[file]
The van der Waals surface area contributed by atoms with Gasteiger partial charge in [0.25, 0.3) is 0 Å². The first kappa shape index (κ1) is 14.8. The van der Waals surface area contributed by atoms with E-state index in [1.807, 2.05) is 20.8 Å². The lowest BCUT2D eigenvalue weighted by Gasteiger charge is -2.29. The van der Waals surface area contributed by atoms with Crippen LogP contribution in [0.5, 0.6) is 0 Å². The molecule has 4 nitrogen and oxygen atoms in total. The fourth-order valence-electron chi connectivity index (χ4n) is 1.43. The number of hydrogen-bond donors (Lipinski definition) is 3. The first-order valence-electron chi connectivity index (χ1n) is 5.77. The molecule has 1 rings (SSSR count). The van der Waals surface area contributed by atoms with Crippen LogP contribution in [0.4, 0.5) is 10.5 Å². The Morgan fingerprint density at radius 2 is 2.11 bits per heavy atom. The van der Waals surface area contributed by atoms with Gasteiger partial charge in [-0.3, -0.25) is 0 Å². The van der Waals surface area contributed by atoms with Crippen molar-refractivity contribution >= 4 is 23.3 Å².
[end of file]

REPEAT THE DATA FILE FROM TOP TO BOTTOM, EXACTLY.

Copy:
The van der Waals surface area contributed by atoms with Gasteiger partial charge in [0.25, 0.3) is 0 Å². The first kappa shape index (κ1) is 14.8. The van der Waals surface area contributed by atoms with E-state index in [1.807, 2.05) is 20.8 Å². The lowest BCUT2D eigenvalue weighted by Gasteiger charge is -2.29. The van der Waals surface area contributed by atoms with Crippen LogP contribution in [0.5, 0.6) is 0 Å². The molecule has 4 nitrogen and oxygen atoms in total. The fourth-order valence-electron chi connectivity index (χ4n) is 1.43. The number of hydrogen-bond donors (Lipinski definition) is 3. The first-order valence-electron chi connectivity index (χ1n) is 5.77. The molecule has 1 rings (SSSR count). The van der Waals surface area contributed by atoms with Crippen LogP contribution in [0.4, 0.5) is 10.5 Å². The Morgan fingerprint density at radius 2 is 2.11 bits per heavy atom. The van der Waals surface area contributed by atoms with Gasteiger partial charge in [-0.3, -0.25) is 0 Å². The van der Waals surface area contributed by atoms with Crippen molar-refractivity contribution >= 4 is 23.3 Å².